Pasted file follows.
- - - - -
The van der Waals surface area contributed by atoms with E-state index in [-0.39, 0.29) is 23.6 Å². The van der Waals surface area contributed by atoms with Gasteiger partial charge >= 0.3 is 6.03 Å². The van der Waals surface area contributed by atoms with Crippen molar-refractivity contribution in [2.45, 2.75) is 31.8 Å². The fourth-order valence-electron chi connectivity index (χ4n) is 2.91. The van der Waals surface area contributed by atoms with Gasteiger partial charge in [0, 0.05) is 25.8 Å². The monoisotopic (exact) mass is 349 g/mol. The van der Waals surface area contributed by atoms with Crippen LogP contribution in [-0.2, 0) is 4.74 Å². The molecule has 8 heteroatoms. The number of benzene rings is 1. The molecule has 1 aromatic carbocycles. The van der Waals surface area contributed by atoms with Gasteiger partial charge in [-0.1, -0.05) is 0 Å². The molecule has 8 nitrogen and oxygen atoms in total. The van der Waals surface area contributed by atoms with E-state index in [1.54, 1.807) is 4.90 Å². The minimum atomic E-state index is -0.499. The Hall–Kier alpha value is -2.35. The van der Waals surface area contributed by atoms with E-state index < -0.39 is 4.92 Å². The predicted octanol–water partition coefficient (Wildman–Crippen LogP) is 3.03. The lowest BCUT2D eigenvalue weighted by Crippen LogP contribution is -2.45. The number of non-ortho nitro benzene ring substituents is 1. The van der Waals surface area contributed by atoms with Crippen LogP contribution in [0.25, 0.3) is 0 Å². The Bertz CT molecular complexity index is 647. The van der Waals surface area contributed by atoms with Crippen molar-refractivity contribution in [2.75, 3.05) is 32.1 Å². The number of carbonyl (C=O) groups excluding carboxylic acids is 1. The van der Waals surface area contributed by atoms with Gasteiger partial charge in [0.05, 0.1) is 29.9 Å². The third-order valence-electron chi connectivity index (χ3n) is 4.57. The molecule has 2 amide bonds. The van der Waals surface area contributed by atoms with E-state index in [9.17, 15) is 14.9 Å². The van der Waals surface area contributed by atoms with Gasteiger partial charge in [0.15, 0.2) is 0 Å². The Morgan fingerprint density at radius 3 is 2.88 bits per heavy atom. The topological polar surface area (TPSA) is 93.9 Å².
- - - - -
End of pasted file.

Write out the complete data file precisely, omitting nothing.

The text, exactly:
The van der Waals surface area contributed by atoms with E-state index in [-0.39, 0.29) is 23.6 Å². The van der Waals surface area contributed by atoms with Gasteiger partial charge >= 0.3 is 6.03 Å². The van der Waals surface area contributed by atoms with Crippen molar-refractivity contribution in [2.45, 2.75) is 31.8 Å². The fourth-order valence-electron chi connectivity index (χ4n) is 2.91. The van der Waals surface area contributed by atoms with Gasteiger partial charge in [0, 0.05) is 25.8 Å². The monoisotopic (exact) mass is 349 g/mol. The van der Waals surface area contributed by atoms with Crippen LogP contribution in [-0.2, 0) is 4.74 Å². The molecule has 8 heteroatoms. The number of benzene rings is 1. The molecule has 1 aromatic carbocycles. The van der Waals surface area contributed by atoms with Gasteiger partial charge in [-0.1, -0.05) is 0 Å². The molecule has 8 nitrogen and oxygen atoms in total. The van der Waals surface area contributed by atoms with E-state index in [1.54, 1.807) is 4.90 Å². The minimum atomic E-state index is -0.499. The Hall–Kier alpha value is -2.35. The van der Waals surface area contributed by atoms with E-state index < -0.39 is 4.92 Å². The predicted octanol–water partition coefficient (Wildman–Crippen LogP) is 3.03. The lowest BCUT2D eigenvalue weighted by Crippen LogP contribution is -2.45. The number of non-ortho nitro benzene ring substituents is 1. The van der Waals surface area contributed by atoms with Crippen LogP contribution in [0.25, 0.3) is 0 Å². The Bertz CT molecular complexity index is 647. The van der Waals surface area contributed by atoms with Crippen molar-refractivity contribution in [2.75, 3.05) is 32.1 Å². The number of carbonyl (C=O) groups excluding carboxylic acids is 1. The van der Waals surface area contributed by atoms with Gasteiger partial charge in [0.05, 0.1) is 29.9 Å². The third-order valence-electron chi connectivity index (χ3n) is 4.57. The molecule has 2 amide bonds. The van der Waals surface area contributed by atoms with E-state index in [9.17, 15) is 14.9 Å². The van der Waals surface area contributed by atoms with Gasteiger partial charge in [0.15, 0.2) is 0 Å². The Morgan fingerprint density at radius 3 is 2.88 bits per heavy atom. The topological polar surface area (TPSA) is 93.9 Å².